R.I.P Peter O'Toole (2 August 1932 - 14 December 2013)
by L. Neil Smith and Rex F. May
Illustrated by Scott Bieser
Colored by Jen Zach
Click picture to buy from Amazon.com
The Impeachable Offenses of Barack Hussein Obama
by Terence James Mason
In 5 parts.
Letters to the Editor
from Rich Matarese and A.X. Perez
Zagmuk Conquers All!
by L.Neil Smith
For the past few years, I have written several essays in response
to various conservatives' false claim that America is a "Christian country". Rather
than reiterate what I said, I would ask the curious reader to consult with Thomas Paine
or Haym Solomon about that, to remember that Thomas Jefferson's handful of pronouncements
on God are clearly metaphorical, and that Benjamin Franklin belonged to an organization
whose members dedicated themselves to violating every one of the Ten Commandments.
Neale's Weekly Gun Rant Volume 37
by Neale Osborn
a don't mess around with Kim.... The video isn't the
clearest, but this guy appears to attack a woman in a mall, and you can see
where it gets him! LOVE IT!!!!!
Atlantea The Beautiful No. 255
by L. Neil Smith and Rex May
Number 255 of a weekly cartoon series.
Holsters and Sheaths from Survival Sheath Systems
Used and recommended by L. Neil Smith
Take a look at:
I suspect most of you know last week's Motto ("Negotiating
with Obama is like playing chess with a pigeon.The pigeon
knocks over all the pieces, shits on the board and then
struts around like it won the game." -- Vladimir Putin)
wasn't actually said by Mr. Putin, but has been floating
around for years, attributed to this person or that
person. about this person or that person. Which doesn't
make it any less funny the first time you see it of course.
Even Mother Jones has noticed: the U.S. of A. has become a
How Every Part of American Life Became a Police Matter
From the workplace to our private lives, American society is starting to
resemble a police state.
by Chase Madar
If all you've got is a hammer, then everything starts to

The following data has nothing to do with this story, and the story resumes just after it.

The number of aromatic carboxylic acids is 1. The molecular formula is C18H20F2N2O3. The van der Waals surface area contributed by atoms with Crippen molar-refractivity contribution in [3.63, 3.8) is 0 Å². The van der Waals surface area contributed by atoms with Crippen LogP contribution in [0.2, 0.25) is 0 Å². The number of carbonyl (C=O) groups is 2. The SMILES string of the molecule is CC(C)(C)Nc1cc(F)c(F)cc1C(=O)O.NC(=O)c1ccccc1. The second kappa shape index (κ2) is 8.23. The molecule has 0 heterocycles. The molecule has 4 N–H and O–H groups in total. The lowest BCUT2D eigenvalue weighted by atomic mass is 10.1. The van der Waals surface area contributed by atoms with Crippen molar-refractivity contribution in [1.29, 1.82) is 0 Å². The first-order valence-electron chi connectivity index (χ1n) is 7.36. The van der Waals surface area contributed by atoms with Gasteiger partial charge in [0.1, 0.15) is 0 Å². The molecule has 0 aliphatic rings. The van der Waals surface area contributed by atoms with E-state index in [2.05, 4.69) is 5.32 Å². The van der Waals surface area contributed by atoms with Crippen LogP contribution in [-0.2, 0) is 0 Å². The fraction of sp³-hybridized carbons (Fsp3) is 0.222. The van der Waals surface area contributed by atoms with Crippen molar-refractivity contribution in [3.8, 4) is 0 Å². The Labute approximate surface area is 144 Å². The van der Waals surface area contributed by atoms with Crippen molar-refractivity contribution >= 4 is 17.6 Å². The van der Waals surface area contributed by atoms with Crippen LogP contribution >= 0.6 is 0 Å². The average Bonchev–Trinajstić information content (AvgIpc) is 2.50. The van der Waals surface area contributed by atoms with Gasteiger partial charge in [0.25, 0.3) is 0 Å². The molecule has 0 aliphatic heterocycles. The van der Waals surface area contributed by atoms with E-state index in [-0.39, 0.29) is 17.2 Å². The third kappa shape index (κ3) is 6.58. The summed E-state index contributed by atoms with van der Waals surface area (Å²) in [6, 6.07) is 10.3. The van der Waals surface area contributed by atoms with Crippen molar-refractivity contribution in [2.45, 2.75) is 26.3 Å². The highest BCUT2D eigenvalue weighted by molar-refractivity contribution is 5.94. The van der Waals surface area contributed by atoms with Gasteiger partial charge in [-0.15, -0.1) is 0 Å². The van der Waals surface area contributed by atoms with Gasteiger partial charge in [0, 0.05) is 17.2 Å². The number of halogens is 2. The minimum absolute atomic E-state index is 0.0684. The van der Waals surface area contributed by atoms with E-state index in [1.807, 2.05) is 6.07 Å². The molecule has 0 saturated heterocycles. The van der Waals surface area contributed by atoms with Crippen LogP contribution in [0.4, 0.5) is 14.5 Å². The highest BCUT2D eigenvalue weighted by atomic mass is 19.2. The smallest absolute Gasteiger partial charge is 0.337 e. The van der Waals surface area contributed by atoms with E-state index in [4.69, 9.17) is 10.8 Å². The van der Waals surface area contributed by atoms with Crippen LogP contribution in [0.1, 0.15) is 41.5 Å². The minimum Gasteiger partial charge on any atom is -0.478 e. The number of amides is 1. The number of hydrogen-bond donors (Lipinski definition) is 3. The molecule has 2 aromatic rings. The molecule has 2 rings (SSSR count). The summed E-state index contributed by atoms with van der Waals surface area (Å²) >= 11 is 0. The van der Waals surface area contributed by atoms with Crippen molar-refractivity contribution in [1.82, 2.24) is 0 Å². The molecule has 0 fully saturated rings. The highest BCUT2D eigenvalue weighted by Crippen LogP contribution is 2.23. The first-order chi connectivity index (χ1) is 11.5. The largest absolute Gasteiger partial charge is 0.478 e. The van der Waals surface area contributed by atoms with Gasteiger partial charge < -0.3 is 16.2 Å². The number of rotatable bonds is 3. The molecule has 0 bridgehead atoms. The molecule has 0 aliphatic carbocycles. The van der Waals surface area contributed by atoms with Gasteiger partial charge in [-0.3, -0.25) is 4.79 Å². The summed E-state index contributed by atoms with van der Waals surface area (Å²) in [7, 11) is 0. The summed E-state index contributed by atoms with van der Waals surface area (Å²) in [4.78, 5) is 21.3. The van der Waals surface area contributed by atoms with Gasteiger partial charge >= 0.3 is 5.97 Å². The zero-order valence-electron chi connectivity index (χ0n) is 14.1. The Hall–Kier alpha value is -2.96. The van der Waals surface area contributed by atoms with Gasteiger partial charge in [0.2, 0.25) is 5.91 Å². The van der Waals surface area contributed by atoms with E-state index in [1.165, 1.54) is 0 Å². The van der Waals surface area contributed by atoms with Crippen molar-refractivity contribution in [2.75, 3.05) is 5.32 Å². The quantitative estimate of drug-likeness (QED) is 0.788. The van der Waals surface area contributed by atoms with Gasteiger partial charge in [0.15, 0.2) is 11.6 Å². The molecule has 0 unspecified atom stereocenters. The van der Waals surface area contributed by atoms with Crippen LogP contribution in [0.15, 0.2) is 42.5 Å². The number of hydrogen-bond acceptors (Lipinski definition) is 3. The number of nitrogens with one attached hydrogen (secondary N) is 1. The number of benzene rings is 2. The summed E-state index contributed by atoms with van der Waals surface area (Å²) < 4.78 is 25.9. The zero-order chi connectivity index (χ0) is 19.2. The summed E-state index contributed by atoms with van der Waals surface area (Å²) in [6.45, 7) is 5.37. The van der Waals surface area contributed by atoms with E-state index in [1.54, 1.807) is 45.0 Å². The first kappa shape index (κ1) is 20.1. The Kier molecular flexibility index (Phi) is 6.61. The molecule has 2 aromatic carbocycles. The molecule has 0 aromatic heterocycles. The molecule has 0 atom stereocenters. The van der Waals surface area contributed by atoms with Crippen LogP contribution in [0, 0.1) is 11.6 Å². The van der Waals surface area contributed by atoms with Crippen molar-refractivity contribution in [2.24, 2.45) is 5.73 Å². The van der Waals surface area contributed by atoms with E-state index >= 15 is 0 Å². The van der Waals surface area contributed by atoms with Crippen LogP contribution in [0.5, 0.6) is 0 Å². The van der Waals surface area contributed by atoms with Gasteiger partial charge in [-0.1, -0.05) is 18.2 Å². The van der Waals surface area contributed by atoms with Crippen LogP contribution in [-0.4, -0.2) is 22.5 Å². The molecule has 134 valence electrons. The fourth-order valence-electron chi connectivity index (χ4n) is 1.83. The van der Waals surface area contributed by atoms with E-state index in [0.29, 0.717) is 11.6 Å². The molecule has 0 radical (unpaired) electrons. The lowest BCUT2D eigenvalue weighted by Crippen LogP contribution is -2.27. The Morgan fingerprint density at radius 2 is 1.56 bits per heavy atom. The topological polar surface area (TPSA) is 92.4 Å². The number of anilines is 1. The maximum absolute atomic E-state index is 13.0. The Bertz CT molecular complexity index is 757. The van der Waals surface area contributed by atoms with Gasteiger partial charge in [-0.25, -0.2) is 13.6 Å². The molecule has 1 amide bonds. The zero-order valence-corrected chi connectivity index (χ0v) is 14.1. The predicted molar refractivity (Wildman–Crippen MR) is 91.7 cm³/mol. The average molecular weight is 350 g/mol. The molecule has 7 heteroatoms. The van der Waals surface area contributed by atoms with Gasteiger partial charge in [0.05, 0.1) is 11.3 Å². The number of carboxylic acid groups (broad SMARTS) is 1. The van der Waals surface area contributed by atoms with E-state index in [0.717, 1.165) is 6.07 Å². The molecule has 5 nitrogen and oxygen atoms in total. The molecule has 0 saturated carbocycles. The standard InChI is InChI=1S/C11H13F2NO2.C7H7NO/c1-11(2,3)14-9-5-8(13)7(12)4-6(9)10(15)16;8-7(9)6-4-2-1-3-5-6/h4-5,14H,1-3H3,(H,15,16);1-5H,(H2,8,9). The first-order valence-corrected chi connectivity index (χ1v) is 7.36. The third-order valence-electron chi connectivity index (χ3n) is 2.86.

look like a nail. And if police and prosecutors are your
only tool, sooner or later everything and everyone will
be treated as criminal. This is increasingly the American
way of life, a path that involves "solving" social problems
(and even some non-problems) by throwing cops at them,
with generally disastrous results. Wall-to-wall criminal
law encroaches ever more on everyday life as police power
is applied in ways that would have been unthinkable just
a generation ago.
By now, the militarization of the police has advanced to
the point where "the War on Crime" and "the War on Drugs"
are no longer metaphors but bland understatements. There
is the proliferation of heavily armed SWAT teams, even
in small towns; the use of shock-and-awe tactics to bust
small-time bookies; the no-knock raids to recover trace
amounts of drugs that often result in the killing of
family dogs, if not family members; and in communities
where drug treatment programs once were key, the waging
of a drug version of counterinsurgency war. (All of this
is ably reported on journalist Radley Balko's blog and
in his book, The Rise of the Warrior Cop.) But
American over-policing involves far more than the widely
reported up-armoring of your local precinct. It's also
the way police power has entered the DNA of social
policy, turning just about every sphere of American
life into a police matter.
Or, as Ayn Rand once wrote:
"Did you really think that we want those laws to be
observed?" said Dr. Ferris. "We want them broken. You'd
better get it straight that it's not a bunch of boy
scouts you're up against—then you'll know that this
is not the age of beautiful gestures. We're after power
and we mean it. You fellows were pikers, but we know the
real trick, and you'd better get wise to it. There's no
way to rule innocent men. The only power any government
has is the power to crack down on criminals. Well, when
there aren't enough criminals, one 'makes' them. One
declares so many things to be a crime that it becomes
impossible for men to live without breaking laws. Who
wants a nation of law-abiding citizens? What's there
in that for anyone? But just pass the kind of laws that
can neither be observed nor enforced nor objectively
interpreted—and you create a nation of law-breakers
and then you cash in on the guilt. Now that's the
system, Mr. Rearden, that's the game, and once you
understand it, you'll be much easier to deal with."
—Ayn Rand, Atlas Shrugged, page 411,
Signet paperback edition.
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